UPDATE: Yahoo posts about the upgrade in their blog. Besides the storage increase and DomainKeys, they announced improved searching of the inbox and DHTML instant autocomplete for email addresses. *cough*Gmail*cough*

Microsoft vs. Apple: The Next Generation

The New York Times talks about the fight gearing up between MS and Apple over entertainment, via the iPod, Media Center, and other areas.

Opera Posts Dissapointing Third Quarter Loss

Opera, the third most popular browser for Windows, announced a third quarter loss triple that of three years ago. While IE has its enormous base and Firefox is getting all the hype (and millions of downloads), Opera is having trouble catching on because unlike all the popular alternatives (including Safari), it charges for its browser (there is a free version of ads, but that version is not what the company's revenue model needs). Opera Software's stock fell 6.5% in the wake of the news. Hoping to combat the downward trend, Opera announce it would begin a massive marketing campaign to promote awareness of the browser. The company, which posted a $9.62 million profit earlier this year before bleeding to the point where it is once again losing money, hopes it can spend its way to success, but history says it is more likely to spend until there's nothing left.

How's That Service Pack 2 Working Out For You?

Windows XP Service Pack 2 is considered a very important update to Windows, helping combat the war against viruses and other malicious programs and persons. The problem is, many people are reporting problems with it. The Seattle Post-IntelliGencer has an article detailing many of the different ways people have seen the pack not work, or worse, destroy their computer. Also, they are running a poll (information available here) asking users how their experience with SP2 has gone. Myself, the pack has nearly killed my system. I can no longer close the lid on my laptop without Windows crashing and rebooting, and Dell tells me its a common problem with SP2 and Inspirons. Of course, I'm more afraid of ruining my system by trying to uninstall than by leaving it alone with its problems.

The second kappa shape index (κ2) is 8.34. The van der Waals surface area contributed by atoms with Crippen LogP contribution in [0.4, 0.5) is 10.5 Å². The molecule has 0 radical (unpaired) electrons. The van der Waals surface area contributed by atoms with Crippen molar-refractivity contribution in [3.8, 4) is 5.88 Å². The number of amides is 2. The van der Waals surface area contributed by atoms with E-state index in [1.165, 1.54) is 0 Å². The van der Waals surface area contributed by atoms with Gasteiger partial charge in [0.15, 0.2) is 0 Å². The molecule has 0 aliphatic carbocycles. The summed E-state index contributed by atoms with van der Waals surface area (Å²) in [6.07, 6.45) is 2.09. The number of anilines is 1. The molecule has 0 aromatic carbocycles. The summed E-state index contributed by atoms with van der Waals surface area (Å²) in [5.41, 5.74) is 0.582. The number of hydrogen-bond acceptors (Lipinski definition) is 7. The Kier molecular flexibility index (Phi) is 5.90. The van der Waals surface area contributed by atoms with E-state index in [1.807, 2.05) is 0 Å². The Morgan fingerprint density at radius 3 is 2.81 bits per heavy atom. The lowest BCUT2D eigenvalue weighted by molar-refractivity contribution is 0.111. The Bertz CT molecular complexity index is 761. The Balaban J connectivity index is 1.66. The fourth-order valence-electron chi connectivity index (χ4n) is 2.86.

Jeeves Adds Cache

Ask Jeeves has begun showing cache results for some pages on some searches. For example, this page from the National Weather Service, reached via this search. The page is several weeks old, but that may simply be because it is static. One question: I rarely use Jeeves, but is it normal for it to have an entire page of ads?
(via Search Engine Watch Blog)

Sunday, November 14, 2004

Microsoft Desktop Search Revealed

Tom Warren has the world-exclusive first public look at the MSN Toolbar Suite. The suite consists of two products, the MSN Toolbar/Deskbar, and MSN Desktop Search.

The MSN Toolbar/Deskbar is a series of toolbars: One for Outlook, one for Internet Explorer / Windows Explorer, plus the MSN Deskbar. The toolbars reside in their respective programs, while the Deskbar goes in the taskbar, much like the Windows Media Player Toolbar, and all of them allow you to search, either based on whatever program you're in, or globally. It integrates fully with Windows, and with Desktop Search.

MSN Desktop Search is much like Google Desktop Search. It indexes your hard drive in real time, and delivers results very speedily. Unlike Google's product, Tom says MSN Desktop Search allows you to search for the author of a file which may mean it searches metadata like Apple's Spotlight, which in turn may mean it can search for other metadata items, and Windows does allow for a lot of metadata.

Google Desktop Search landed with a splash, but interest seems to have fizzled, as many realized how limited it is. Speed isn't everything, and like MSN Search to Google Search, MSN Desktop is likely to be comparable in that area. Even one or two extra features is going to give Microsoft a significant edge. Google might want to think about upgrading its product's capabilities, and fast. MSN's is coming next month.
(via Slashdot and Search Engine Watch)

Microsoft Overtakes Palm In The Handheld Market

Slashdot reports via Business Week that Microsoft has completely eliminated Palm from the number one spot in handheld operating systems. After years of being the preimminent player in a market it made financially viable, Palm essentially abdicated the entire market to Microsoft, deciding to instead focus on smartphones. Despite having the lead mere months ago, third quarter sales put Microsoft in the lead with 48.1% of the market, while Palm trailed at 29.8%. Just a year ago, Palm led 46.9% to 41.2%. In third place is RIM/Blackberry with 19.8%. It appears that rather than Microsoft crushing Palm, Palm simply gave up, and RIM and MS divided the spoils. As the market settles, expect RIM to hold second place, but not pull close enough to overtake Microsoft.